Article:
Supreme Court Chief Justice John Roberts, who was released from the hospital on Tuesday, is among 25 million Americans who have suffered from seizures. A neurologist describes the triggers and treatments of such conditions.
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The chief justice is one of 25 million Americans who have had, or will have, a seizure at some point in their lives. Three million of those have epilepsy, which means they have suffered more than one seizure.
Here to tell us more is Dr. Susan Spencer, professor of neurology at the Yale University School of Medicine.
Welcome, Dr. Spencer.
DR. SUSAN SPENCER, Professor of Neurology: Thank you.
The term we have heard today is benign idiopathic seizure. Define that for us in English.
DR. SUSAN SPENCER:
Well, a seizure is an episode of brain cells discharging excessively and an abnormal number of them discharging in unison. And there are many kinds of seizures, and they have a multitude of causes, so virtually anything that affects the brain can cause seizures with the right situation.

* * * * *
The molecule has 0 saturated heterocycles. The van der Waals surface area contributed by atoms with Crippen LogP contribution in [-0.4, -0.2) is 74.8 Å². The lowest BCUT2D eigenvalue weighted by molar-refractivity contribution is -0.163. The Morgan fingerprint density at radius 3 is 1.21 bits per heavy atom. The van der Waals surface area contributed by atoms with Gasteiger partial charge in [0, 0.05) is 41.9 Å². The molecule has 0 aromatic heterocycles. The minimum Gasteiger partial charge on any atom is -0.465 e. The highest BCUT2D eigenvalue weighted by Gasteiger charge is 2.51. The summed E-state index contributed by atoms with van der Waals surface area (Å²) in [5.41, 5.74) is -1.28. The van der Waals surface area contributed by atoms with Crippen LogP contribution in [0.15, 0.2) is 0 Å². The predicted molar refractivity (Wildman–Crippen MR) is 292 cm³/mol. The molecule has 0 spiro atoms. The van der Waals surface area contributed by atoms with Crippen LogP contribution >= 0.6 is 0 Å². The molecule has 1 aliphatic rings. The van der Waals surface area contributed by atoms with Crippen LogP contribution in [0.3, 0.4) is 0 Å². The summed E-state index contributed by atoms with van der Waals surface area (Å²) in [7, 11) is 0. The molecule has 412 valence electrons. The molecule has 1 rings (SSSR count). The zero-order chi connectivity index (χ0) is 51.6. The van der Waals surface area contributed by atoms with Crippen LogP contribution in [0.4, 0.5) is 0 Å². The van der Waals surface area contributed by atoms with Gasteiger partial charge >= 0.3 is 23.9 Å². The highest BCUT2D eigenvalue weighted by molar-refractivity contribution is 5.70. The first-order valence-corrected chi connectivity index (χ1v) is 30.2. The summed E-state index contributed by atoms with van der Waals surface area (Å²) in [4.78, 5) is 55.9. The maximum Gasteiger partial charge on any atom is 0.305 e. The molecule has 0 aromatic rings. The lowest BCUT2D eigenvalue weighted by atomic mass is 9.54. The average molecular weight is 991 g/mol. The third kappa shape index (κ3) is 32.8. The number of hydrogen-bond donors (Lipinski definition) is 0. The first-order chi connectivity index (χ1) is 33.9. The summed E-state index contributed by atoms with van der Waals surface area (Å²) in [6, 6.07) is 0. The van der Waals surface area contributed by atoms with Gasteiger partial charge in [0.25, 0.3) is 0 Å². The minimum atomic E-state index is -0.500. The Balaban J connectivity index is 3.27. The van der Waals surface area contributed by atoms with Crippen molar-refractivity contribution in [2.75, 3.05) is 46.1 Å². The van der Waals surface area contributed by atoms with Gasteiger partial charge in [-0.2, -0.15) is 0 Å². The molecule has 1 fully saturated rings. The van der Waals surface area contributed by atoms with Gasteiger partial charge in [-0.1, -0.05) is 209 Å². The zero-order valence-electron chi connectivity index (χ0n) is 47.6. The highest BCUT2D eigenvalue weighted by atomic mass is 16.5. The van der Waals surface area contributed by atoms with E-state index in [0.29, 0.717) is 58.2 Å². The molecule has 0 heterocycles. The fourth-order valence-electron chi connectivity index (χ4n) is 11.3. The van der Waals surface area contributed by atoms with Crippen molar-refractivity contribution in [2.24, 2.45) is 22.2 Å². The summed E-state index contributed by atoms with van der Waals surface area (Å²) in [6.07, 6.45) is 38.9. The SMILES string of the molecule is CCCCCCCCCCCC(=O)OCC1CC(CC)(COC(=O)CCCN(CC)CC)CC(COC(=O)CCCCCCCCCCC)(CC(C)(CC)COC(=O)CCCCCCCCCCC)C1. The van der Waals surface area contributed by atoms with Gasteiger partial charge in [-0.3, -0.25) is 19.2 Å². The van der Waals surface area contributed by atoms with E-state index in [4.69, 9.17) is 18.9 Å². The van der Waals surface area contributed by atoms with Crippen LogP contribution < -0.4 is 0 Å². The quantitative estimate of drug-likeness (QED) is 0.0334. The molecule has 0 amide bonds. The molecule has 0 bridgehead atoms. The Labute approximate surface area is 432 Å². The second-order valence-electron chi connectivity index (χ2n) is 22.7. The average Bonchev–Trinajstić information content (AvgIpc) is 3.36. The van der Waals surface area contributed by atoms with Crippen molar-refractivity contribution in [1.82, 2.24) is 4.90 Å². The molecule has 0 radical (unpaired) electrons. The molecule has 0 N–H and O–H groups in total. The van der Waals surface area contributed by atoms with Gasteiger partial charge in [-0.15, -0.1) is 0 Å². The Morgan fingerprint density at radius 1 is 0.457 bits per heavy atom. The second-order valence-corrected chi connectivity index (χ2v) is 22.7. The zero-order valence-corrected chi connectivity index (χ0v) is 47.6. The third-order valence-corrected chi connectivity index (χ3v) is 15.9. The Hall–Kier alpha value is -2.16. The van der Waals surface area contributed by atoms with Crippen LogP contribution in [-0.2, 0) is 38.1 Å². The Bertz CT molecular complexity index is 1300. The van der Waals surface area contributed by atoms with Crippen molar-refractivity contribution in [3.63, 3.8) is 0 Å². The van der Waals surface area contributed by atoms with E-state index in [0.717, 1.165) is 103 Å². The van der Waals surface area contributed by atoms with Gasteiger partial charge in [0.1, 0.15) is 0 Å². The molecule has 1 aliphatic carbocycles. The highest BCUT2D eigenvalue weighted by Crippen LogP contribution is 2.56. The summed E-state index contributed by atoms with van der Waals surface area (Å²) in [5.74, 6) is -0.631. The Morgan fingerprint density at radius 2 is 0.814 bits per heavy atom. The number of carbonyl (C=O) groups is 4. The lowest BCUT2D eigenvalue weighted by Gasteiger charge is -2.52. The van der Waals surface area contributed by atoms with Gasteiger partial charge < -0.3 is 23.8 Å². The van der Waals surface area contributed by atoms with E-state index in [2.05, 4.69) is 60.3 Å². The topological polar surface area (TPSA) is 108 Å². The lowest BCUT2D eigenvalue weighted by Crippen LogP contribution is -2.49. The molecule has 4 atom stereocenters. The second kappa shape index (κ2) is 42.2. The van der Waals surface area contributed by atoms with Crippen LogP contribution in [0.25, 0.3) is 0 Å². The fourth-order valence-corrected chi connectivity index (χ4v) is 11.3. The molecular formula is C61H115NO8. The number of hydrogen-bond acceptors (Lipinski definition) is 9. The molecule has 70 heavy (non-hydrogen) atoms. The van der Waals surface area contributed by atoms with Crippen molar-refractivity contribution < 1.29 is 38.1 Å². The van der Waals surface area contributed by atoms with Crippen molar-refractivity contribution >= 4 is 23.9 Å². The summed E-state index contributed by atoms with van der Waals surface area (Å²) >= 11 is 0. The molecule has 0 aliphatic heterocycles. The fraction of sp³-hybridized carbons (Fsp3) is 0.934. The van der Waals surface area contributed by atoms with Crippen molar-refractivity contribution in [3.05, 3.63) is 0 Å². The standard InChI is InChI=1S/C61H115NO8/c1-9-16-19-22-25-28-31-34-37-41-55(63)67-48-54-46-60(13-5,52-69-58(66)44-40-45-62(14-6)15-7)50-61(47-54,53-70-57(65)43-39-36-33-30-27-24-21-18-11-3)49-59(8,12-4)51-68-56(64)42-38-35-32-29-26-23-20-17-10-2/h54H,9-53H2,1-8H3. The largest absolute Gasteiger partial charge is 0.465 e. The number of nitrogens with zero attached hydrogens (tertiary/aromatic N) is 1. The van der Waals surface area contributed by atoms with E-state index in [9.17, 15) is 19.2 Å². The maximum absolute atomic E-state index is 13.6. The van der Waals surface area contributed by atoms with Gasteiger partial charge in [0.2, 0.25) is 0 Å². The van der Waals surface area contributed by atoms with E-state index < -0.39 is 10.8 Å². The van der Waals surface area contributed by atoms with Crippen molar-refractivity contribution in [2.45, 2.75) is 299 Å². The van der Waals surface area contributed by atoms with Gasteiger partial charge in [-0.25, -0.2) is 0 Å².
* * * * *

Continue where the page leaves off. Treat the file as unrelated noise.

Sometimes, however, we are unable to identify a discrete cause, like a tumor or a stroke or an injury or the way the brain developed or other causes, and then we call it idiopathic, meaning we don't have a defined cause. Some of the syndromes that cause seizures recurrently, which are defined as epilepsy, are not clearly defined as cause and also not associated with any other disturbances of the brain or an individual's function. Some of the things…